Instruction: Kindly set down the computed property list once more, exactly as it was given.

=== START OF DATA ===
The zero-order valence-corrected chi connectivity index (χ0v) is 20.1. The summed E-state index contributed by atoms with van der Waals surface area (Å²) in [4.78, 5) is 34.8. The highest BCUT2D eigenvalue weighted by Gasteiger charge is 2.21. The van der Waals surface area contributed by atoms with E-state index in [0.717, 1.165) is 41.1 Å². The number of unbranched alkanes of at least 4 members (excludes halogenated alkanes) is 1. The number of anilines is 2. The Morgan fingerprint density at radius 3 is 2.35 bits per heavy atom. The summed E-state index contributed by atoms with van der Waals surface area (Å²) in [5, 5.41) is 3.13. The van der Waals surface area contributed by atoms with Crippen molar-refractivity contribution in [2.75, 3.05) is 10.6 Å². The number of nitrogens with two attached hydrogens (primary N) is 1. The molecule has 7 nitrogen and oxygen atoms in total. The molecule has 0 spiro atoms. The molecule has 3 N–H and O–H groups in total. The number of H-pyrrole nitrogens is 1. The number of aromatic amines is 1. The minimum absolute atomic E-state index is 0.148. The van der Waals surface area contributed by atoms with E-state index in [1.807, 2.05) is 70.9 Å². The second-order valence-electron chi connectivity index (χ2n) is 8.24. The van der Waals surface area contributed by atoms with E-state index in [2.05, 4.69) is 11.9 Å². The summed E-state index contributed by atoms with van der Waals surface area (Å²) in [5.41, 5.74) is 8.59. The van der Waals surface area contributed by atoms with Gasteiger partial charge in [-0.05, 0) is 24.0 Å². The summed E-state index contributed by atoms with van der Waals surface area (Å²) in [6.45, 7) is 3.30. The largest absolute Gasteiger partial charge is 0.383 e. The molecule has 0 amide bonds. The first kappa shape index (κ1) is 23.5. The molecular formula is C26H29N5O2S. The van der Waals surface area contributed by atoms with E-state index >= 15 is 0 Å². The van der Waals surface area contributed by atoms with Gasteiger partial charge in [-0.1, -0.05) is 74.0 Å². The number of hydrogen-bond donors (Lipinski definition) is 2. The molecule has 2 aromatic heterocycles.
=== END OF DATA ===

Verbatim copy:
The zero-order valence-corrected chi connectivity index (χ0v) is 20.1. The summed E-state index contributed by atoms with van der Waals surface area (Å²) in [4.78, 5) is 34.8. The highest BCUT2D eigenvalue weighted by Gasteiger charge is 2.21. The van der Waals surface area contributed by atoms with E-state index in [0.717, 1.165) is 41.1 Å². The number of unbranched alkanes of at least 4 members (excludes halogenated alkanes) is 1. The number of anilines is 2. The Morgan fingerprint density at radius 3 is 2.35 bits per heavy atom. The summed E-state index contributed by atoms with van der Waals surface area (Å²) in [5, 5.41) is 3.13. The van der Waals surface area contributed by atoms with Crippen molar-refractivity contribution in [2.75, 3.05) is 10.6 Å². The number of nitrogens with two attached hydrogens (primary N) is 1. The molecule has 7 nitrogen and oxygen atoms in total. The molecule has 0 spiro atoms. The molecule has 3 N–H and O–H groups in total. The number of H-pyrrole nitrogens is 1. The number of aromatic amines is 1. The minimum absolute atomic E-state index is 0.148. The van der Waals surface area contributed by atoms with E-state index in [1.807, 2.05) is 70.9 Å². The second-order valence-electron chi connectivity index (χ2n) is 8.24. The van der Waals surface area contributed by atoms with E-state index in [2.05, 4.69) is 11.9 Å². The summed E-state index contributed by atoms with van der Waals surface area (Å²) in [5.41, 5.74) is 8.59. The van der Waals surface area contributed by atoms with Gasteiger partial charge in [-0.05, 0) is 24.0 Å². The summed E-state index contributed by atoms with van der Waals surface area (Å²) in [6.45, 7) is 3.30. The largest absolute Gasteiger partial charge is 0.383 e. The molecule has 0 amide bonds. The first kappa shape index (κ1) is 23.5. The molecular formula is C26H29N5O2S. The van der Waals surface area contributed by atoms with E-state index >= 15 is 0 Å². The van der Waals surface area contributed by atoms with Gasteiger partial charge in [-0.1, -0.05) is 74.0 Å². The number of hydrogen-bond donors (Lipinski definition) is 2. The molecule has 2 aromatic heterocycles.